Anonymous Engagement Surveys – why they don’t work!
I was discussing Employee Engagement Expectations with a customer recently and he happened to mention that they had just completed an anonymous engagement survey. He was disgruntled because, although the survey suggested pockets of people who were likely to leave the organisation due to lack of recognition, as just one example, he didn’t know who or where they were and couldn’t therefore take action. In other words –
‘Someone somewhere in the organization is unhappy about something but we don’t know the details and can’t therefore have a progressive conversation’
So why do organisations involve themselves in the anonymity of such surveys? Frankly its due to a perception (not always reality) of a lack of trust.
In other words they believe that employees will be more open if they don’t have to put their name to something. Doesn’t this reflect on the very organisers of the survey who unconsciously believe the organisation can’t be trusted?
Engagement tools are really useful for retaining talented staff! But they have to be used properly. Dan Harrison believes that employee engagement is a two-way process – it’s as much the organisation’s responsibility to keep staff engaged as it is for them to be engaged. A survey should be the foundation for a conversation on an employee’s expectations. For example, if an employee wants recognition, in what format does he/she expect this, who from and how often? If an employee is looking for development – in what areas, when and what format? OK so it won’t always be possible to fulfil expectations but at least the employee receives the message that the organisation is interested in them and will consider them when opportunities arise.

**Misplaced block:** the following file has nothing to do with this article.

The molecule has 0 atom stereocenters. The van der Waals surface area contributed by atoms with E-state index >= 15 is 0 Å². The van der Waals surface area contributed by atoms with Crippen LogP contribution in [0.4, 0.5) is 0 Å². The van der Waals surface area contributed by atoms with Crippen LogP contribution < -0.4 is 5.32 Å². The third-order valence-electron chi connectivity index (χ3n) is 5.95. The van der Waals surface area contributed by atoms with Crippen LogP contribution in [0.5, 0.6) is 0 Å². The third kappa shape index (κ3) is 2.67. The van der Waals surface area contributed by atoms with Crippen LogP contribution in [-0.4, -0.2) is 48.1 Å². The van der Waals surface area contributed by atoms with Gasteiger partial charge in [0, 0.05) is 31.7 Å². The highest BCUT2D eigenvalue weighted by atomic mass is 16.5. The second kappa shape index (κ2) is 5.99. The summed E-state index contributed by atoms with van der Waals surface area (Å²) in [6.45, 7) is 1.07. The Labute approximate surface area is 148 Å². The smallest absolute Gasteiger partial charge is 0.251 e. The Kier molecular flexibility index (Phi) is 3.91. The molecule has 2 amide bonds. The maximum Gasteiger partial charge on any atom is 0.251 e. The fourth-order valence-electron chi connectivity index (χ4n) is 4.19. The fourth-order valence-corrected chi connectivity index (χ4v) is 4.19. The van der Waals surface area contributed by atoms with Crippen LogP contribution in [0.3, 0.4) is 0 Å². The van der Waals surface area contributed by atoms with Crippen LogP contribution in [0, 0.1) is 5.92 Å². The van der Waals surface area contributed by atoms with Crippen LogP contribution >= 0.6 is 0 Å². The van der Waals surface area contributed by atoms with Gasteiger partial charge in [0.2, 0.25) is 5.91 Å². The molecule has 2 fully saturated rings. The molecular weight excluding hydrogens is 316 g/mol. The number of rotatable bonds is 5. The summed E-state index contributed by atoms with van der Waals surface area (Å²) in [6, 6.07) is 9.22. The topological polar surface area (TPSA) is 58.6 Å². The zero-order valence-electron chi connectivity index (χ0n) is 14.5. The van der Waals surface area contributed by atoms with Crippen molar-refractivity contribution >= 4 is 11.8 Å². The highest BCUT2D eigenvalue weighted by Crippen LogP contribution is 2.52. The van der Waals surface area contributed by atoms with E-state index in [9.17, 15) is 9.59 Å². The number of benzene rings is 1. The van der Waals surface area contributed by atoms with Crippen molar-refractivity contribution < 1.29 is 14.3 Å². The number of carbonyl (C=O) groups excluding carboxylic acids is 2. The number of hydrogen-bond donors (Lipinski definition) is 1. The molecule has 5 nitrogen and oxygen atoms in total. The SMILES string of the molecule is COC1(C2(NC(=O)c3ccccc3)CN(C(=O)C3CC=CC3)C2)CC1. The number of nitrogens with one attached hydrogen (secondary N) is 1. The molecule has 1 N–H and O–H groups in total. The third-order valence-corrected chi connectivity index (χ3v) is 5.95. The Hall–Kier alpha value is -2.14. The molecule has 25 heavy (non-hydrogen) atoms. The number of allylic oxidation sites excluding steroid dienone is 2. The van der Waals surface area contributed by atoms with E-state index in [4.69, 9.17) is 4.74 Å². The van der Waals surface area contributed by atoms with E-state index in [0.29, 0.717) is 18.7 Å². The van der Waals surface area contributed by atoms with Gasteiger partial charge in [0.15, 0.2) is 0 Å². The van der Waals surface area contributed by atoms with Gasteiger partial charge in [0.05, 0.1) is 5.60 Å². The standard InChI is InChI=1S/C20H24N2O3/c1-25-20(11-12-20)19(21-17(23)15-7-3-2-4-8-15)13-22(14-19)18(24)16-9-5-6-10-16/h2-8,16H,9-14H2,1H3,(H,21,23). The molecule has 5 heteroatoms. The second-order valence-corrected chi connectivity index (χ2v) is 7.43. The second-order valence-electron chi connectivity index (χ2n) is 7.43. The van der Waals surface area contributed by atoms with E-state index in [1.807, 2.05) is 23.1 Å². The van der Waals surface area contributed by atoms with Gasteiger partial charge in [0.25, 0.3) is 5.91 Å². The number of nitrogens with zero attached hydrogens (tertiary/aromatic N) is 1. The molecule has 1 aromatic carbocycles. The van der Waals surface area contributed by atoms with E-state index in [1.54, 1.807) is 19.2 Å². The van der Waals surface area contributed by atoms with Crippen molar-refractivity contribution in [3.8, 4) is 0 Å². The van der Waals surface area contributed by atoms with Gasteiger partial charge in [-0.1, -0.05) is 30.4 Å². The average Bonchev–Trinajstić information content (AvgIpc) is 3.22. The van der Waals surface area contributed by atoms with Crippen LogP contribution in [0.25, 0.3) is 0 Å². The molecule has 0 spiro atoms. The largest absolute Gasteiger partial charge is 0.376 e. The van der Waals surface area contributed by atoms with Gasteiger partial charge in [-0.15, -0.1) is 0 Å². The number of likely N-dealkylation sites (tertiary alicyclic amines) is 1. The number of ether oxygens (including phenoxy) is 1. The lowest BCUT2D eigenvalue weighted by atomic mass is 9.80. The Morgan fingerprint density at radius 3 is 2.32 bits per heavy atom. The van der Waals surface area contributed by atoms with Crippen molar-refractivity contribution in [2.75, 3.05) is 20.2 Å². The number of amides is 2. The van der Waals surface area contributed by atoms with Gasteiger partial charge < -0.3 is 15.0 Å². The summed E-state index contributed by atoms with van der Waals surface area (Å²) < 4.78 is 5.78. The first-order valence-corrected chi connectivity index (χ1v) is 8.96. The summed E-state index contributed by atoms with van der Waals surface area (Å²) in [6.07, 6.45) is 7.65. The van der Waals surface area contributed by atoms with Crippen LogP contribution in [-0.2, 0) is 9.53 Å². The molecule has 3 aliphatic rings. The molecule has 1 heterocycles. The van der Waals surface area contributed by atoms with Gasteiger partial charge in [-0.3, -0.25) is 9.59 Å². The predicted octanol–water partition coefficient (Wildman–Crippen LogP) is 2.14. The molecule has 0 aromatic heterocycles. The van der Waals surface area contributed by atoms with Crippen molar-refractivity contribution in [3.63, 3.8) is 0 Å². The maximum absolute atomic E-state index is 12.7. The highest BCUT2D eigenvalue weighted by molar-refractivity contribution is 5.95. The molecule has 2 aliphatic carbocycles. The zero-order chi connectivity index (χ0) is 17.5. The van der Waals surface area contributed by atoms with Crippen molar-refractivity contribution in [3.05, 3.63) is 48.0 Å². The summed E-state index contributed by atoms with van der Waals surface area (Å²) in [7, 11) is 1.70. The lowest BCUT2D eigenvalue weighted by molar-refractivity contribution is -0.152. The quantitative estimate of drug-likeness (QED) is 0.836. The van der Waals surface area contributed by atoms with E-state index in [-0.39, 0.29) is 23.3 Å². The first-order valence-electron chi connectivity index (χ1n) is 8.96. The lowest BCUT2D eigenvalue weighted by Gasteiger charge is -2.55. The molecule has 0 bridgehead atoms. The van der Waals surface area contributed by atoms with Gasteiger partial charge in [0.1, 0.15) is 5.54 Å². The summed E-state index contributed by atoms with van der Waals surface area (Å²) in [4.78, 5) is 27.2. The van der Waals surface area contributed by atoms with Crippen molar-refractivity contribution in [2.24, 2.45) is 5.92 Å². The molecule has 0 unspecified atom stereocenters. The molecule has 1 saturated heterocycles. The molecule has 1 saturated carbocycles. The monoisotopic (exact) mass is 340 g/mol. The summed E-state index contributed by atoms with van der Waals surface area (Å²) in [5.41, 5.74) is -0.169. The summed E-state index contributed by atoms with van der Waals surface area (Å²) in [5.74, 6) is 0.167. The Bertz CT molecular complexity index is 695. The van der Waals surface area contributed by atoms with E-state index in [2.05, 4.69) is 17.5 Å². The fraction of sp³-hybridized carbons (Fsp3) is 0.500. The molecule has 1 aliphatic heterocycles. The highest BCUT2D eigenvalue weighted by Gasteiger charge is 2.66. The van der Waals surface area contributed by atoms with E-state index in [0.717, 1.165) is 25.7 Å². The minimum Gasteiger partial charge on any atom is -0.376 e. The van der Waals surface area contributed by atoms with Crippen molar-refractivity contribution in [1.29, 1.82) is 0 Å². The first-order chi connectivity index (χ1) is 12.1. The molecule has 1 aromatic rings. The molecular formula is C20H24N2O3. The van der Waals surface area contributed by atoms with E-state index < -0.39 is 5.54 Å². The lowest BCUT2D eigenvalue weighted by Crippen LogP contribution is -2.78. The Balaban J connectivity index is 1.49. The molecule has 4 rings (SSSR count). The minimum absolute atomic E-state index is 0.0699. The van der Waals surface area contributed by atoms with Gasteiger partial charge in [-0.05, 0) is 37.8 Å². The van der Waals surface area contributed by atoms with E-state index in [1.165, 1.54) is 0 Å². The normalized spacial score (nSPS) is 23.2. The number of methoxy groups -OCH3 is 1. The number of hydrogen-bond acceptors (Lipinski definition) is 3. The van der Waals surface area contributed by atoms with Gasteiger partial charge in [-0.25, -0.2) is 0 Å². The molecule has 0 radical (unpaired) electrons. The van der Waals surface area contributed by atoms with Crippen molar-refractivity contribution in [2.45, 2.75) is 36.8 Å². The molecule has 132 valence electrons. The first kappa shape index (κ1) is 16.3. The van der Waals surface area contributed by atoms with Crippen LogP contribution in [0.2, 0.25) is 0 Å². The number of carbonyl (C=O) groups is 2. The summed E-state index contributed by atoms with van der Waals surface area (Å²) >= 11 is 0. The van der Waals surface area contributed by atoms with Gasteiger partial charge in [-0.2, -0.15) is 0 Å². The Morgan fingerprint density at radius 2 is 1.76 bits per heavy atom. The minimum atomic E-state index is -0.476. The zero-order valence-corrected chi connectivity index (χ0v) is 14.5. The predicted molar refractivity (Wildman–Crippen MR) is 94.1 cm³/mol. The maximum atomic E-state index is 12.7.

Such an approach requires trust so pre-framing the exercise is crucial. Employees must understand that the tool is to be used for improving engagement and not for anything else.
If you would like to know how to assess groups of employees, individuals or even the whole organisation for engagement expectations quickly and effectively, and to see the results instantly on an easy-to-read visual dashboard so that you know with whom to have progressive conversations please get in touch at firstname.lastname@example.org or on 07768 922244 or find more information here. You can also read further about engagement analytics in this blog.
In the meantime ‘Stay Engaged!’
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